Notes from a fascinating world.
The world is like a bazaar, full of interesting odds and ends, and I've been exiled into it. This is my all-over-the-map (literally and metaphorically) attempt at capturing some of the world's many wonders.
I’ve always said that New Zealand is the place you’d want to be in the event of the zombie apocalypse. I just never thought I’d actually test the proposition.
I was in Belgrade when COVID-19 went global, and I had thought I’d ride out the storm there. To go anywhere else, particularly going home to distant New Zealand, seemed to present significant risk of catching the virus. In contrast, if I simply stayed in my apartment except for grocery shopping, I would have almost no exposure to anyone.
But with each passing day, more and more COVID-19 cases turned up in Serbia. The writing on the wall was fairly legible that the kind of exponential growth seen in Italy might repeat itself in the Balkans. President Vučić of Serbia seemed to agree: he declared a state of emergency last Sunday and closed the country’s borders to all non-citizens. But my landlord, affable Aleksandar, remained optimistic. A man in his forties who watched NATO fighters shoot down Serbian ones in the 1999 Kosovo War, he felt that his country was too familiar with trauma not to handle the situation with aplomb.
I grew less sure, not least because he was in his own country, while I was an outsider. Could I avail myself of Serbian healthcare if the need arose? The day after Vučić’s declaration of emergency, the women working at the barbershop down the street refused to serve me on account of my race. What if some doctors or nurses felt the same way?
Then, as if on cue, the New Zealand government issued a statement recommending all citizens overseas to return home.
On Thursday I made my mind to leave Serbia. But on that day Vučić abruptly closed the Belgrade airport. His decision came so suddenly that there were planes on the runway ready to go when the announcement came. There was now no way for me to fly out from Serbia. A friend suggested waiting—and hoping—for a repatriation flight organized by the New Zealand government, which might never come.
I concocted a new plan of escape, but I had no idea whether it would work. Serbia’s neighboring countries had also sealed their borders, with the exception of Romania. I checked and found a flight out of Bucharest that could, a day and half later, put me in Auckland. But many details remained unclear: When the Serbians said that they had sealed their borders, did they mean only that no one could come in, or that no one could leave either? When the Romanians said that they had officially NOT sealed their borders, would a local official nonetheless deny me entry on a discretionary basis?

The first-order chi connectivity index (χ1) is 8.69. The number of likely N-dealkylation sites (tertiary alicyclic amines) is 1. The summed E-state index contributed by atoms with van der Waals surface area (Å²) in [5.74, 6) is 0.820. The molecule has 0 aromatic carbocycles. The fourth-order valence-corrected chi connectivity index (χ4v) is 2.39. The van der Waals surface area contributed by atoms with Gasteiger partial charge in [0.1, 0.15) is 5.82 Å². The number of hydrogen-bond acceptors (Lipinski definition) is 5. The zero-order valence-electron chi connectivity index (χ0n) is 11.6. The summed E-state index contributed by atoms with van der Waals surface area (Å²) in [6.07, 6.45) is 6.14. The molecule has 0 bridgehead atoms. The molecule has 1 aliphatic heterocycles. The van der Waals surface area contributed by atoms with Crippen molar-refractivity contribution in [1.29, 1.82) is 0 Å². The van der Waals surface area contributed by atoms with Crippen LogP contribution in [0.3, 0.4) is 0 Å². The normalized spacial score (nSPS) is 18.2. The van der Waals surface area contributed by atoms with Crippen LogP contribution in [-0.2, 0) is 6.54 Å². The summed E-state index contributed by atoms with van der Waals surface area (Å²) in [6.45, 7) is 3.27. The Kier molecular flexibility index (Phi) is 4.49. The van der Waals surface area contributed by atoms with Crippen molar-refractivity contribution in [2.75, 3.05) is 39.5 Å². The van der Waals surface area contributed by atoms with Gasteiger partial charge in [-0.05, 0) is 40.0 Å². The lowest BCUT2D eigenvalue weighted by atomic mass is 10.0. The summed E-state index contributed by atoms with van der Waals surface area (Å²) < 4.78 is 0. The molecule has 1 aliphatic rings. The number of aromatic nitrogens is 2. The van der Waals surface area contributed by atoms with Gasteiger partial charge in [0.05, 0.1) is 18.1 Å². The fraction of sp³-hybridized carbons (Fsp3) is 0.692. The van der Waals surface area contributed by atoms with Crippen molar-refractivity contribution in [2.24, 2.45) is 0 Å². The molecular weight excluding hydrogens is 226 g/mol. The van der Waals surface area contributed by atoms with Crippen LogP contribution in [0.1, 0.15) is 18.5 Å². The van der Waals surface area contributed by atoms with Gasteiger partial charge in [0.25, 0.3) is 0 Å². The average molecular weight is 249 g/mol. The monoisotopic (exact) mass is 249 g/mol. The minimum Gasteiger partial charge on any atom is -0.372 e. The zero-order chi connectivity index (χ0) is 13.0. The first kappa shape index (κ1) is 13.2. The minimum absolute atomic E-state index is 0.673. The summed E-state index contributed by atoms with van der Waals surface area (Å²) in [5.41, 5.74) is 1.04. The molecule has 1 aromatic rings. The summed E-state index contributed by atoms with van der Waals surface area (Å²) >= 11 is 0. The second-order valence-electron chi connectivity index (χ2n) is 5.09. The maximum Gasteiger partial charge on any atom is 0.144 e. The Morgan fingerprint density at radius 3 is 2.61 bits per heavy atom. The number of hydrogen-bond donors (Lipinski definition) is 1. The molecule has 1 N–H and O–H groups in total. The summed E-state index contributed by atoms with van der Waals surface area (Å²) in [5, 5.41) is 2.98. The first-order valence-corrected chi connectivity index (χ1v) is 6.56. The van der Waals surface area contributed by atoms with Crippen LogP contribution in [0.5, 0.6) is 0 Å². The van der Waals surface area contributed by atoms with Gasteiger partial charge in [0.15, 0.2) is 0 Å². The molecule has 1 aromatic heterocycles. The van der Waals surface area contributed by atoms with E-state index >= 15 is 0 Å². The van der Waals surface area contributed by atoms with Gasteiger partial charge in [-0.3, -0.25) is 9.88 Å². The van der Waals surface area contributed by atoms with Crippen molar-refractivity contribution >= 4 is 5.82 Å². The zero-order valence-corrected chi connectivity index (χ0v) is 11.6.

I had no way of knowing other than to try. I paid Aleksandar to drive me to the Romanian border, where I bade him farewell. Immediately afterward, though, the Serbian border guard tried very hard to dissuade me from going.
“You understand,” said the stocky, stereotypically Slavic soldier, “that Serbia is closed now, even to Serbians. There are six Serbians over there right now,” he gestured at the no man’s land, “who are stuck because I can’t let them in.”
“I understand,” I said. “I’m trying to get out, not to come in.”
“But if you go out now, and the Romanians don’t let you in, you can’t come back. You will have to stay in no man’s land.” He gestured at the narrow stretch of land dotted by a few rundown sheds and patches of jaundiced grass. “You will need a tent.”
“Can you ask the guys on the other side if they will let me in?” Under normal circumstances, this would’ve been an outlandish request. But now it didn’t seem to me so unreasonable.
Even so, he declined. “No,” he shook his head. “I am over here, they are over there.” It was up to me to chance it. “Why don’t you stay in Serbia?”
Should I explain to him that I was going to, but then I thought I might live to regret it? Should I say that I wasn’t sure how his compatriots would feel about me in a couple of weeks’ time? I decided against it.
“So, do you go or do you stay?” He asked finally.
After one last wary look at me, the man stamped my passport with finality. I took it back from him and proceeded across no man’s land.
The Romanian officer was quite unlike his Serbian counterpart, a bespectacled, bookish-looking man. My appearance painted a pained expression on his face, as though he suddenly suffered from a stomach ache, or as though I were the school bully coming to take his lunch money. “Why you want to come into Romania now?”
“I’m not going to Romania,” I said. “I’m only trying to go home. But as you probably know, the Serbians closed their airports yesterday. So all I want to do is to get to Timisoara,” the nearest city from the border, “fly from there to Bucharest, and then out of Bucharest to my country.”
“Do you have tickets for those flights?”
“No,” I said, “because I wasn’t sure you’d let me through.” My escape plan was terribly contingent, terribly dependent on luck, on my ability to persuade, and on the kindness of strangers.